WSUPD officers apply for same promotion to sergeant


Mia Hennen / The Sunflower

Left: Wichita State patrol and field training officer Kegan Harmes gives a presentation to fellow officers and others in attempt to receive a promotion to a sergeant position. Harmes had been involved with law enforcement for nine years. Right: Wichita State patrol officer Matthew Blades gives a presentation in attempt to receive a promotion to a sergeant position. Blades had been involved with law enforcement for about four years.

Patrol officers Kegan Harmes and Matthew Blades come from two different worlds: first and third shift. 

Both officers are up for a promotion to sergeant but only one vacancy stands. The two gave separate presentations to fellow officers and others in the room in an attempt to secure the promotion Friday afternoon.

“We have a pre-built in department mission, and our mission is to ensure our entire community receives quality law enforcement services in a fair and compassionate manner while enhancing our student’s educational experience through guidance and support,” Harmes said. 

Harmes has been involved with law enforcement exclusively at Wichita State for nine years, serving as a patrol and field training officer. In his presentation, Harmes noted several important leadership elements he hopes to execute as a sergeant, like being a role model, having clear mission goals and knowing your officers.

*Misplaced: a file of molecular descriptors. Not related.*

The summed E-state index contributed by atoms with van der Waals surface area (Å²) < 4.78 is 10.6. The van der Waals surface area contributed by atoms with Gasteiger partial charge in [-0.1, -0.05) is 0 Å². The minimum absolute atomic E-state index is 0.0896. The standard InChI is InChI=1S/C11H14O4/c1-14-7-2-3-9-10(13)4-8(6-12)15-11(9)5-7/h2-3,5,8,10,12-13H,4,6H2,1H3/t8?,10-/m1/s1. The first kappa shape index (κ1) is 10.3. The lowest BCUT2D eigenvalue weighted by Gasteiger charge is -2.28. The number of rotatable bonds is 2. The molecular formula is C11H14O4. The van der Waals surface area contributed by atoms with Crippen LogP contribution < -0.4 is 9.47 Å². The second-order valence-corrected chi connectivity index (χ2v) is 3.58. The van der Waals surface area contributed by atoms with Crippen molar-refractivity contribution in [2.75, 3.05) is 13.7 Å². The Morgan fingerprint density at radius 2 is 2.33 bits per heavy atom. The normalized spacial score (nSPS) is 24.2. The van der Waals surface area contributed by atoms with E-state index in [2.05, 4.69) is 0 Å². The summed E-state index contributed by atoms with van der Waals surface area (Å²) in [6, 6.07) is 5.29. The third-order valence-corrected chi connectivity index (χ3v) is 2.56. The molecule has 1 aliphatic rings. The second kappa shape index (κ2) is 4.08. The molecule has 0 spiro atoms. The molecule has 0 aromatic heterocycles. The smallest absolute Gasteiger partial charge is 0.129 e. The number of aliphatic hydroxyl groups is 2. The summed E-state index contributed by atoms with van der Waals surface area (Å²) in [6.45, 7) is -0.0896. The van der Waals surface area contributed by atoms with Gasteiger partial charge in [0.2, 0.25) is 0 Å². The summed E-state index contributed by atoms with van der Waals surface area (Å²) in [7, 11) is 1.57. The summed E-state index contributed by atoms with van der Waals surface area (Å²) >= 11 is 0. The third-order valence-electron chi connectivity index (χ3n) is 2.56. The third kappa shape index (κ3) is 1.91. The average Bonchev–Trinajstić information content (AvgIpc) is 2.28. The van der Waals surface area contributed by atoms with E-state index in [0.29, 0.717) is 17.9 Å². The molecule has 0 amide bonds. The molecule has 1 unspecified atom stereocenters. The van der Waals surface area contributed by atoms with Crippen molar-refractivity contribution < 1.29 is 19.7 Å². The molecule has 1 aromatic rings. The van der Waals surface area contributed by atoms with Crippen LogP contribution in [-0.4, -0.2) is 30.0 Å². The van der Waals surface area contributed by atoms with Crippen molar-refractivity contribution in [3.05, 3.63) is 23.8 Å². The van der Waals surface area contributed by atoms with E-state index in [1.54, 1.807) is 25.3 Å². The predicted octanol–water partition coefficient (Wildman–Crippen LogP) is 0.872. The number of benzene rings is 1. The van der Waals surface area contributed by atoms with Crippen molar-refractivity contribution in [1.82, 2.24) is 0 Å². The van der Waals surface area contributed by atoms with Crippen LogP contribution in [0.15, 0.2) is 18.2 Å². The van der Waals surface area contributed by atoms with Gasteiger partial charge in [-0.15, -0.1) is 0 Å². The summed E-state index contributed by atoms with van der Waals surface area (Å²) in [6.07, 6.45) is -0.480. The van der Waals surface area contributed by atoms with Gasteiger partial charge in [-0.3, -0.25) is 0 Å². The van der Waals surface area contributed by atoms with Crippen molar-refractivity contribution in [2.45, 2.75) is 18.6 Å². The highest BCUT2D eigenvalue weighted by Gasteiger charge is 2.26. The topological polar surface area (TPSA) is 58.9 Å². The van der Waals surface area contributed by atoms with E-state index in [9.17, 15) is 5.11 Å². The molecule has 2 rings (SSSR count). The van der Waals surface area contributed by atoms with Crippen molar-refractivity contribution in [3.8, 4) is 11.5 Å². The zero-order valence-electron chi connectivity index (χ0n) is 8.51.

“If I can do all of those things efficiently, I will be a supervisor that (officers) can look to for clarity and guidance,” Harmes said. “My leadership standard will create motivated and compassionate officers. This in turn creates officers that are more involved with our WSU community and build stronger connections with students, faculty and staff.”

Blades has worked for the WSU police department for about four years. Blades plans to uphold the department’s four core values if promoted to sergeant: professionalism, integrity, personal responsibility and effective collaboration.

“As a leader, you’re not just serving your community, you should be serving all of your officers as well,” Blades said. “A lot of people will refer to this as servant leadership, and I’ve always really liked that as a term.”

Despite working the night shift, Blades said getting out and making connections with the community is crucial. 

“I think as a leader, it’s really important to encourage your people to get out of their car and walk around, talk to people and make good connections.”

Captain Kyle Garwood said that the promotional decision will be decided in about a week. Officers up for promotion typically go through a written test, presentations to the community and a few interviews.

WSUPD promotions can usually be found via the department’s Facebook or Twitter.